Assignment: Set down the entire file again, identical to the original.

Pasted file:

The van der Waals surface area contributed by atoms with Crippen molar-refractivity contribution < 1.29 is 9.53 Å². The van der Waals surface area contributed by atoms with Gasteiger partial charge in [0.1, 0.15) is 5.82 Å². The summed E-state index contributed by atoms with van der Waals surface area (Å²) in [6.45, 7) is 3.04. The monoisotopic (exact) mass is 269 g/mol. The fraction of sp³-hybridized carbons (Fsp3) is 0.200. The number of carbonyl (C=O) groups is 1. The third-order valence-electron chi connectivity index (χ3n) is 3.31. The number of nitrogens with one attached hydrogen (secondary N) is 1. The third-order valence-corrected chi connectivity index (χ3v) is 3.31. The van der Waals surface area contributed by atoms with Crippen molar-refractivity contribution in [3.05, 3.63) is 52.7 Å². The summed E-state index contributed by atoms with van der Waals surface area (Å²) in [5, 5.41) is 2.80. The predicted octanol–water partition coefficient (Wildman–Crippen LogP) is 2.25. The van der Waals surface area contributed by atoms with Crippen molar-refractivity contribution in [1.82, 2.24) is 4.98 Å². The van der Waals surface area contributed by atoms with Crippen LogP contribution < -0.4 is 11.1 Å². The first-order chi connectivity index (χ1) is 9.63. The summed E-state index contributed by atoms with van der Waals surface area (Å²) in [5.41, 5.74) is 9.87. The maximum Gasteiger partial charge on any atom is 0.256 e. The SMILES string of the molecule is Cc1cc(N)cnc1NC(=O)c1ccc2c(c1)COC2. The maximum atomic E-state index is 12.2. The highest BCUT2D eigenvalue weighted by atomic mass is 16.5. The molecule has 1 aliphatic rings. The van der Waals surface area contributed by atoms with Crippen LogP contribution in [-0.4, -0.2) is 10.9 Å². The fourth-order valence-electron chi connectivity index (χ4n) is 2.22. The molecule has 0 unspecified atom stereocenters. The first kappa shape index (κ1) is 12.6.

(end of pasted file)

The van der Waals surface area contributed by atoms with Crippen molar-refractivity contribution < 1.29 is 9.53 Å². The van der Waals surface area contributed by atoms with Gasteiger partial charge in [0.1, 0.15) is 5.82 Å². The summed E-state index contributed by atoms with van der Waals surface area (Å²) in [6.45, 7) is 3.04. The monoisotopic (exact) mass is 269 g/mol. The fraction of sp³-hybridized carbons (Fsp3) is 0.200. The number of carbonyl (C=O) groups is 1. The third-order valence-electron chi connectivity index (χ3n) is 3.31. The number of nitrogens with one attached hydrogen (secondary N) is 1. The third-order valence-corrected chi connectivity index (χ3v) is 3.31. The van der Waals surface area contributed by atoms with Crippen molar-refractivity contribution in [3.05, 3.63) is 52.7 Å². The summed E-state index contributed by atoms with van der Waals surface area (Å²) in [5, 5.41) is 2.80. The predicted octanol–water partition coefficient (Wildman–Crippen LogP) is 2.25. The van der Waals surface area contributed by atoms with Crippen molar-refractivity contribution in [1.82, 2.24) is 4.98 Å². The van der Waals surface area contributed by atoms with Crippen LogP contribution < -0.4 is 11.1 Å². The first-order chi connectivity index (χ1) is 9.63. The summed E-state index contributed by atoms with van der Waals surface area (Å²) in [5.41, 5.74) is 9.87. The maximum Gasteiger partial charge on any atom is 0.256 e. The SMILES string of the molecule is Cc1cc(N)cnc1NC(=O)c1ccc2c(c1)COC2. The maximum atomic E-state index is 12.2. The highest BCUT2D eigenvalue weighted by atomic mass is 16.5. The molecule has 1 aliphatic rings. The van der Waals surface area contributed by atoms with Crippen LogP contribution in [-0.4, -0.2) is 10.9 Å². The fourth-order valence-electron chi connectivity index (χ4n) is 2.22. The molecule has 0 unspecified atom stereocenters. The first kappa shape index (κ1) is 12.6.